Home Secretary's brother drowned in the shower at South Lodge Hotel at Lower Beeding
Home Secretary Sajid Javid's eldest brother collapsed in the shower and drowned after being more than five times over the drink-drive limit at a country house hotel, an inquest heard.
West Sussex senior coroner Penelope Schofield recorded a verdictthat he took his own life after hearing Tariq Javid had also cut himself on the neck with a knife and had levels of codeine and paracetamol that exceeded the therapeutic range.
No family members attended the short inquest but the coroner commented they were aware of the hearing and would be provided with the summary.
The court heard supermarket chain boss Tariq, 51, left his home in Horsham while his partner of 15 years Sylvia was out shopping on July 29 this year.
Crawley Coroner’s Court heard he left two identical letters that said he would ‘not last long’ due to stomach problems.
Tariq booked himself into the luxury South Lodge Hotel in Lower Beeding, West sussex, and binged on whisky and wine in his room and at the hotel bar.
When his wife returned home and found the notes, she tried to call the hotel room.
When there was no response she attended the country house and was assisted by a hotel manager who used a master key to let themselves in.
The coroner heard Tariq was found face down covering the drain of the shower. A kitchen knife was also found in the shower and Tariq had several injuries to his neck.
It was said Tariq had significant levels of codeine in his system and suffered from serious heart disease.
He had previously suffered from back and leg pain, which he took codeine for. But the inquest heard he had been ‘relatively pain free’ over the last year.
In June, the month prior to Tariq’s death, the inquest heard he had been signed off from work due to stress and anxiety.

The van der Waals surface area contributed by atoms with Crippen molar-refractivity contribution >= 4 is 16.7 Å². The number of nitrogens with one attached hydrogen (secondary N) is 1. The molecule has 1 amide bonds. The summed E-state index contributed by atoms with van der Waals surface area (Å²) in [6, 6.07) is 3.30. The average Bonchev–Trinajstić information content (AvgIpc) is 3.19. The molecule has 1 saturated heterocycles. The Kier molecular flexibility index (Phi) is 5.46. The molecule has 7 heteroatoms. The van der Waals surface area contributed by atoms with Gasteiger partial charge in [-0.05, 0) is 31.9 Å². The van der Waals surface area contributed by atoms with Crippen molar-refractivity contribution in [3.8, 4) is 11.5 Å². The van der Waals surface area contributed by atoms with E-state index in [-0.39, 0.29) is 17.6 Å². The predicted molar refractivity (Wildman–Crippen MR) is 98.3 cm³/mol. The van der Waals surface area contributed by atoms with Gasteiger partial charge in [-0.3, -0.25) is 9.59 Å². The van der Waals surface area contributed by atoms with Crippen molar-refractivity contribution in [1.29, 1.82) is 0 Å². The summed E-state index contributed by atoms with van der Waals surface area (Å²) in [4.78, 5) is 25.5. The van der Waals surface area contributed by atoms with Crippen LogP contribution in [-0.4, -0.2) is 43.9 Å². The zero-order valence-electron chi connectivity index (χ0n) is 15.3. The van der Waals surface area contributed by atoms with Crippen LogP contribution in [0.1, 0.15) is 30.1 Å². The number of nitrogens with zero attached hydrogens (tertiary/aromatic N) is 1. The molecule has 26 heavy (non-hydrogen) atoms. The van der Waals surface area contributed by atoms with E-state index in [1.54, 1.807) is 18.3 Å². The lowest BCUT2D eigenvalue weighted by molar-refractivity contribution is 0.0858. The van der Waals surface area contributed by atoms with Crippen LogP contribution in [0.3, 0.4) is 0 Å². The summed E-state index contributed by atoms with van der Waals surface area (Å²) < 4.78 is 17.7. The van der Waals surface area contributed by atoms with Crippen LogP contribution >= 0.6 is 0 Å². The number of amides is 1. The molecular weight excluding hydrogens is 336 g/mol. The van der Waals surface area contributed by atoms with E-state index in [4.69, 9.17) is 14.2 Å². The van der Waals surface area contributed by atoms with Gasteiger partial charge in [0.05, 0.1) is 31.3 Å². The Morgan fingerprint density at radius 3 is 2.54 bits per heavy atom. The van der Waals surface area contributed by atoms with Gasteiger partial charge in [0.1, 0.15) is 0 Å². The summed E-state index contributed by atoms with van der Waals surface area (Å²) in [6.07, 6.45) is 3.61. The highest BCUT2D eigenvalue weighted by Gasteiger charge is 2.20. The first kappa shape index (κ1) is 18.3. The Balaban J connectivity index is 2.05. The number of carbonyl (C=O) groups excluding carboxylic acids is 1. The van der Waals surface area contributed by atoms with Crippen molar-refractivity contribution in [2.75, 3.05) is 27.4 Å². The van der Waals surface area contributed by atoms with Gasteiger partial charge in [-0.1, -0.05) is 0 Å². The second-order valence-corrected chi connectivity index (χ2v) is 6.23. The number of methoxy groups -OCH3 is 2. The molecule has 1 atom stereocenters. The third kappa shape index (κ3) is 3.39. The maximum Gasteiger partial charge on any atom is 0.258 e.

He was also suffering from stomach problems that were said to be ‘under investigation’ by hospital doctors.
Coroner’s officer John Halloran said: “On July 29 he told Sylvia to go shopping. She left around 11.20am and caught the train to Crawley.
“He said he was going to go to the cinema or the gym.
“Sylvia arrived back at home at 3.45pm and found Mr Javid was not at home but his car was at home.
“She found two identical letters which gave her cause for concern. They appeared to show he was planning to take his own life.
“It said ‘carry on and enjoy life’. It said that with the stomach pain he was suffering from he would not last much longer.
“It gave instructions and said he could be found at the South Lodge Hotel.”
Mr Halloran added: “He is thought to have consumed one cider, one small glass of wine and four straight whiskies.
“A 70cl bottle of whisky was found in the room.”
A toxicology report found that Mr Javid had 419mg of ethanol per 100ml of blood, and codeine in the blood, which exceeded the ‘therapeutic range’ and was consistent with moderate toxicity.
In addition, paracetamol was found in the blood which also exceeded the amount found when the painkiller is used therapeutically.
A post-mortem examination gave Tariq’s cause of death as drowning, ethanol toxicity, heart disease and codeine toxicity.
It was said that Tariq would have become incapacitated in the shower and this is what would have led him to collapse and drown, as his mouth and nose were face-down in the water.
Ms Schofield said: “The knife that he had taken to the hotel was also in the shower and Mr Javid had clear cuts to his neck.
“They were not themselves deep enough to have caused his death, it is likely together with large amounts of alcohol consumed incapacitated him which resulted in him becoming face down in the shower.
“As a result of that incapacitation he then drowned.
“Drowning may not have been the method he was proposing for his death but I’m satisfied his action of taking a knife into the shower and cutting his neck in this way, having drunk considerable amounts of alcohol in a very short space of time clearly shows to me in entering the shower Tariq intended to end his own life.
“This is supported by the fact there were notes left indicating a suicidal ideation.”
The Samaritans are available 24 hours a day, seven days a week, 365 days a year. You can call them free any time, from any phone on 116 123 or you can email them at [email protected]
They say: “If you need a response immediately, it’s best to call us on the phone. This number is FREE to call. You don’t have to be suicidal to call us.”